Did Cuban troops fight Eritrean rebels in 1978?

This question has never been definitively answered.

Just to recap: the Cubans had arrived in the Horn in 1977 to help Ethiopia halt the invasion of the Ogaden by Somalia under President Siad Barre. Castro sent 11,600 Cuban troops and more than 6,000 advisers.

By March 1978 the Ogaden town of Jijiga had been recaptured by Cuban and Ethiopian troops led by Soviet and Cuban officers. Although the Somali rebels continued fighting in the Ogaden for several years, the Somali attempt to capture the region was over.

The question at this point was whether Cuba would allow its troops to be used to crush Eritrean rebels fighting the Ethiopian government.

Professor Odd Arne Westad of the London School of Economics quotes Cuban vice president, Caros Raphael Rodriguez as saying in February 1978 that he ruled out sending his forces into Eritrea.

Cuba’s leaders, Rodriguez said: “…are of the opinion that we cannot afford to make any mistakes in our handling of the Eritrean question. A wrong move now could endanger our entire policy and important positions in Africa. We would be confronted by the majority of African states, the Arabs, international organs, probably also the countries of the Non-Alignment Movement, and others. Therefore we continue to oppose a military intervention in Eritrea.” [Quoted in The Global Cold War, Cambridge University Press, 2007, p. 281]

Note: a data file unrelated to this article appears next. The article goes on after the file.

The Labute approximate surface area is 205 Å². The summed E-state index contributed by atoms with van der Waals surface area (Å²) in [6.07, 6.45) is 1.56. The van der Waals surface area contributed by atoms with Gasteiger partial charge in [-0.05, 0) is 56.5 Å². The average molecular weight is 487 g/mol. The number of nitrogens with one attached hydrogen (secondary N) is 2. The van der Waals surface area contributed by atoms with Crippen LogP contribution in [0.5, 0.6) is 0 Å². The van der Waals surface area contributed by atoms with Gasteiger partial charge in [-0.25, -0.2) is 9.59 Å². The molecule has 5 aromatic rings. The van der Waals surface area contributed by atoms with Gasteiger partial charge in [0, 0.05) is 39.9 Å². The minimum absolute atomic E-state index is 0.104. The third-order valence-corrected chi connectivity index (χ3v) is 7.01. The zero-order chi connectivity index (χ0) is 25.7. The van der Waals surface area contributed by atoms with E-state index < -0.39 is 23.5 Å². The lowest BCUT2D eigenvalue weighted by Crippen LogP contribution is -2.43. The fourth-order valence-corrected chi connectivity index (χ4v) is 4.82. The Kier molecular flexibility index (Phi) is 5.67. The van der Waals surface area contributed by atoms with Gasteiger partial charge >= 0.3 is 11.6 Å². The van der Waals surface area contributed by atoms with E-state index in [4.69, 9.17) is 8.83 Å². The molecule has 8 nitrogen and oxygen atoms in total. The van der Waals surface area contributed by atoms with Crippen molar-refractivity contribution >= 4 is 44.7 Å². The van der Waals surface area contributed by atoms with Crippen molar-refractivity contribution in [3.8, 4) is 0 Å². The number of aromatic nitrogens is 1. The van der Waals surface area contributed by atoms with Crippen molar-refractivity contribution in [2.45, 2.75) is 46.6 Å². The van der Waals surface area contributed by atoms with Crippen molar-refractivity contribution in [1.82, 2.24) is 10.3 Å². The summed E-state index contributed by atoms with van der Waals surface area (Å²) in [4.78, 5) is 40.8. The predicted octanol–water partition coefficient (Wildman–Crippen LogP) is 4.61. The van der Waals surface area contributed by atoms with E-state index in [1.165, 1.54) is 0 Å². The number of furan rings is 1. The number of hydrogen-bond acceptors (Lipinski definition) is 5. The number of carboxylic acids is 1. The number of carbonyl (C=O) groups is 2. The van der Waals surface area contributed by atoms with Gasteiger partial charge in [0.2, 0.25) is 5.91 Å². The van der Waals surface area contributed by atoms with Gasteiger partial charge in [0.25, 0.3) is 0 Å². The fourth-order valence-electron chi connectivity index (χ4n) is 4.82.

But what did the CIA know of this issue?

The CIA document below marked ‘Secret’ and revealed under the Freedom of Information, was sent by the Director of the CIA, Stansfield Turner to his deputies on 29 August 1978.


This suggests that the CIA believed that only a small proportion of the entire Cuban expeditionary force would be involved and even then in “supporting roles only.”

At the same time the agency appears to have had little information of its own. It is extraordinary that the CIA had to rely on publicly available material from the Economist.

The CIA director is clearly keen to find out more. It is a pity that exactly what he was looking for is redacted.

Below is the Economist article that Mr Stansfield referred to.